If a person’s mind is tainted by greed, anger, ignorance, arrogance, and doubt, this person cannot stay pure and diligent on the path of Buddhism. Cultivation is the art of properly repenting and cleansing the impurities in our minds. Actually, habitual tendencies and thoughts are intangible and invisible, so how do they taint our minds? If we can constantly remind ourselves to not be greedy, to not be angry, to not be egotistic, to not be arrogant, then we can maintain a heart of compassion and treat everyone with gentle love. If a heart is always filled with love so gentle and kind, how could it be tainted?
The essential key is how we cultivate this good habit, good thinking. If everyone can be mindful in each step-not overstepping rules or making mistakes-we will constantly learn to benefit the people and be in harmony with the others. Mutual love and respect is the cultivation of a good habit.
Being calculative and holding grudges is also a habit; it’s a bad habit that we have to eliminate quickly. Some people say, this person is really nice, but this person just likes to hold grudges. This is a very apparent habitual attitude. We often hear about people like this: he has a good heart but has a bad temper or he gets impulsive very easily. Holding grudges and having a bad temper, what kind of impression does that leave? When you lose your temper, you ruin your image.
Fury is like fire
When one loses his temper, his thoughts are confused, his expression is ugly, and his words are violent. “Losing your temper is a momentary insanity.” Many people have a habit of losing their temper easily. Whenever something does not go according to their wishes or when they misunderstand or misconstrue others’ actions and speech, they create conflict with others.
Some will say, “it is inevitable that humans lose their temper! As long as we have a good heart, what is wrong with an occasional temper tantrum?” But if you have a good heart, why should you tarnish your own image?
In an ancient Chinese idiom, “Hair of fury rises to heaven,” describes how the hair of an angry person is all pointed upwards. Like the chickens fighting, their feathers are sticking out upright. It is the same way when a person loses his temper. We can draw a sketch of a person, whose hair is sticking out, eyebrows are standing, eyes are wide open and staring, and his teeth baring. Is this a good look? Why should we make ourselves look so despicable? And when we lose our temper, we lose control of our actions and speech. It makes everything worse.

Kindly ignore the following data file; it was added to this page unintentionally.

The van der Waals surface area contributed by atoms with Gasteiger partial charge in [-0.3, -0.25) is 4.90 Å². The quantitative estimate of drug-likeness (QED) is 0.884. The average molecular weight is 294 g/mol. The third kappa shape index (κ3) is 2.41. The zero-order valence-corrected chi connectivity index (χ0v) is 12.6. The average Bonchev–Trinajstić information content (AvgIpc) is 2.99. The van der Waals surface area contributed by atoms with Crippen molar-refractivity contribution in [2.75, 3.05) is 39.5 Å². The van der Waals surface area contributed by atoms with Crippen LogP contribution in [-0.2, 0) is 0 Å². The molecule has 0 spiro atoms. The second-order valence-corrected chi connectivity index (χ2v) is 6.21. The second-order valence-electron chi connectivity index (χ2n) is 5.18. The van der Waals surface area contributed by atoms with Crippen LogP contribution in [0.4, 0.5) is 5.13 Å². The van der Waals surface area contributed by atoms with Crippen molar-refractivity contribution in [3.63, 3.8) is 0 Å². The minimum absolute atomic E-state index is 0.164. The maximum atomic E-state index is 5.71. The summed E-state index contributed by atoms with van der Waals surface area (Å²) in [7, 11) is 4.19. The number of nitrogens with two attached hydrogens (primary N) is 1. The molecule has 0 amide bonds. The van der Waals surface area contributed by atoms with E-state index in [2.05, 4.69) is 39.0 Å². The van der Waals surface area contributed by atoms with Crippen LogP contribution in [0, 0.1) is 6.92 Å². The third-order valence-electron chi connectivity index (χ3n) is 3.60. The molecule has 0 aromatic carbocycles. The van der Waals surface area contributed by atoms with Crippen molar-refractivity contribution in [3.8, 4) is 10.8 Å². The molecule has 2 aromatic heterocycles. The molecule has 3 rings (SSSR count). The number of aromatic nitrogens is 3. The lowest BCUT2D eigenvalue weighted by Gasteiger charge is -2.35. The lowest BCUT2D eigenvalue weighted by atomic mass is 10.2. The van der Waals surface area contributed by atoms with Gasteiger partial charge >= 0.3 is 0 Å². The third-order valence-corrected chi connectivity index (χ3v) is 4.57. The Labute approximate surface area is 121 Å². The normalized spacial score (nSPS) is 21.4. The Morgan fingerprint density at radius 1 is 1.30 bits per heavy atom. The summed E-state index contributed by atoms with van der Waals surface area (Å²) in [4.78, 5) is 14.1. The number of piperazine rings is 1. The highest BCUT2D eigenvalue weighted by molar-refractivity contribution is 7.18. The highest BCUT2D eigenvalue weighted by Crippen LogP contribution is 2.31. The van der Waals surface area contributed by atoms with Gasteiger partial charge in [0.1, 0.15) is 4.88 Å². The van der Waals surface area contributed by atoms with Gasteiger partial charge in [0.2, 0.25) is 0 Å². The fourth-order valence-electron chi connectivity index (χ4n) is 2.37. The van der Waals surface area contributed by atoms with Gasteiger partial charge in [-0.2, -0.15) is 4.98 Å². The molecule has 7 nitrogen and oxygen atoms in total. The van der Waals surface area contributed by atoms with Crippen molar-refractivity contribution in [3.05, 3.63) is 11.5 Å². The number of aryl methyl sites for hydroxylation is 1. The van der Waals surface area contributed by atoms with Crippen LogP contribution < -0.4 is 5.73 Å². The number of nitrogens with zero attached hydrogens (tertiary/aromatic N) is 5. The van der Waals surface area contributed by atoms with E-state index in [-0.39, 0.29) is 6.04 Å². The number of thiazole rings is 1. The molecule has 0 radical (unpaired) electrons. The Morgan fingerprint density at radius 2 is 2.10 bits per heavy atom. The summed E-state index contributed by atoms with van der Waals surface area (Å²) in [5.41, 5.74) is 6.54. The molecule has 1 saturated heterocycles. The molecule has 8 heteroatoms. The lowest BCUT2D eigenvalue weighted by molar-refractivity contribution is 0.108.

How can we tell how well cultivated a person is? We can tell from the way he deals with circumstances and issues that arise. So if we lose our temper when things go against our will, it means we are not cultivated enough, We must work harder to cultivate a gentle and broad heart, so that all of our speech and actions are as refreshing and soothing as the spring breeze.
A soft and modest heart allows us to treat everyone with a gentle voice and demeanor. There is one way that we can check if our heart is modest enough. When we made a mistake in our speech or action, can we readily say, “Sorry, that was my fault!” It is just a few simple words, but many find it hard to say them because they are not willing to confess their mistakes or they know that they are at fault but find it demeaning to apologize to other people. These attitudes accumulate and make us stubborn.
There is a saying: “a fury of ignorance will burn a forest of merits.” I wish that all of you will mindfully cultivate a heart of kindness, strengthen your patience, and not let your work in cultivation be wasted in a moment of fury.
If you were keeping score or being greedy, and cannot hold in your temper, this complicate issues, it means you have not properly cared for your heart and mind. Cultivation is constantly reflecting and repenting immediately when you err. If we do not confess our mistakes, it is an even bigger mistake. When this habit accumulates, we will obstruct ourselves. So the path of cultivation is to mindfully care for your heart and be vigilant in your actions. All in all, everyone must be mindful in every second of every day!
Master Cheng Yen’s teaching on July 9, 1998
*Excerpt from Master’s Journal 1998 Fall
Translated by Hui Ying Chin
Edited by Dennis Lee